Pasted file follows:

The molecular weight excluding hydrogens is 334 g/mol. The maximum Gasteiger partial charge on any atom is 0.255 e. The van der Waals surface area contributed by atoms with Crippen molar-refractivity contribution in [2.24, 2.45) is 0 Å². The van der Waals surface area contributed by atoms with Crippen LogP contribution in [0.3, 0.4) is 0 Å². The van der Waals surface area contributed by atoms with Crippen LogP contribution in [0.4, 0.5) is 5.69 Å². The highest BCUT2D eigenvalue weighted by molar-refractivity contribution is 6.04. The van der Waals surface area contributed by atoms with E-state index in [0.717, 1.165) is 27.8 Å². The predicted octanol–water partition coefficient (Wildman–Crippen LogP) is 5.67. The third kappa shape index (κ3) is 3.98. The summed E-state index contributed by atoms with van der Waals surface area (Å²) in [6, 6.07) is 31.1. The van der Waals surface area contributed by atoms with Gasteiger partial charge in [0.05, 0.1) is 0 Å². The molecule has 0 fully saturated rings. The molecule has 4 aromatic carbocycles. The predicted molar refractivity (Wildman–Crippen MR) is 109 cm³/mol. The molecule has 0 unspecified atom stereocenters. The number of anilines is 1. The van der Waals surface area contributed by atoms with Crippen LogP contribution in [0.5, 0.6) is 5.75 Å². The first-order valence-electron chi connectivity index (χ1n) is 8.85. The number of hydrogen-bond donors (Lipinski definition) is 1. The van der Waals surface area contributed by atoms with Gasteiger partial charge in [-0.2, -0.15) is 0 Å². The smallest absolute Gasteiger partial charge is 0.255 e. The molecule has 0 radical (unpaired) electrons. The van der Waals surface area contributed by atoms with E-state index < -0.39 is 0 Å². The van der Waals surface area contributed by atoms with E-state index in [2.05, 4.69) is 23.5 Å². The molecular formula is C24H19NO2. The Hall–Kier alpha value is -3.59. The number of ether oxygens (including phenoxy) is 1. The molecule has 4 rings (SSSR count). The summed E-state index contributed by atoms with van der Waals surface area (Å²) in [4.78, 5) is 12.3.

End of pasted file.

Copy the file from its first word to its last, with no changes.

The molecular weight excluding hydrogens is 334 g/mol. The maximum Gasteiger partial charge on any atom is 0.255 e. The van der Waals surface area contributed by atoms with Crippen molar-refractivity contribution in [2.24, 2.45) is 0 Å². The van der Waals surface area contributed by atoms with Crippen LogP contribution in [0.3, 0.4) is 0 Å². The van der Waals surface area contributed by atoms with Crippen LogP contribution in [0.4, 0.5) is 5.69 Å². The highest BCUT2D eigenvalue weighted by molar-refractivity contribution is 6.04. The van der Waals surface area contributed by atoms with E-state index in [0.717, 1.165) is 27.8 Å². The predicted octanol–water partition coefficient (Wildman–Crippen LogP) is 5.67. The third kappa shape index (κ3) is 3.98. The summed E-state index contributed by atoms with van der Waals surface area (Å²) in [6, 6.07) is 31.1. The van der Waals surface area contributed by atoms with Gasteiger partial charge in [0.05, 0.1) is 0 Å². The molecule has 0 fully saturated rings. The molecule has 4 aromatic carbocycles. The predicted molar refractivity (Wildman–Crippen MR) is 109 cm³/mol. The molecule has 0 unspecified atom stereocenters. The number of anilines is 1. The van der Waals surface area contributed by atoms with Crippen LogP contribution in [0.5, 0.6) is 5.75 Å². The first-order valence-electron chi connectivity index (χ1n) is 8.85. The number of hydrogen-bond donors (Lipinski definition) is 1. The van der Waals surface area contributed by atoms with Gasteiger partial charge in [-0.2, -0.15) is 0 Å². The smallest absolute Gasteiger partial charge is 0.255 e. The molecule has 0 radical (unpaired) electrons. The van der Waals surface area contributed by atoms with E-state index < -0.39 is 0 Å². The van der Waals surface area contributed by atoms with E-state index in [2.05, 4.69) is 23.5 Å². The molecular formula is C24H19NO2. The Hall–Kier alpha value is -3.59. The number of ether oxygens (including phenoxy) is 1. The molecule has 4 rings (SSSR count). The summed E-state index contributed by atoms with van der Waals surface area (Å²) in [4.78, 5) is 12.3.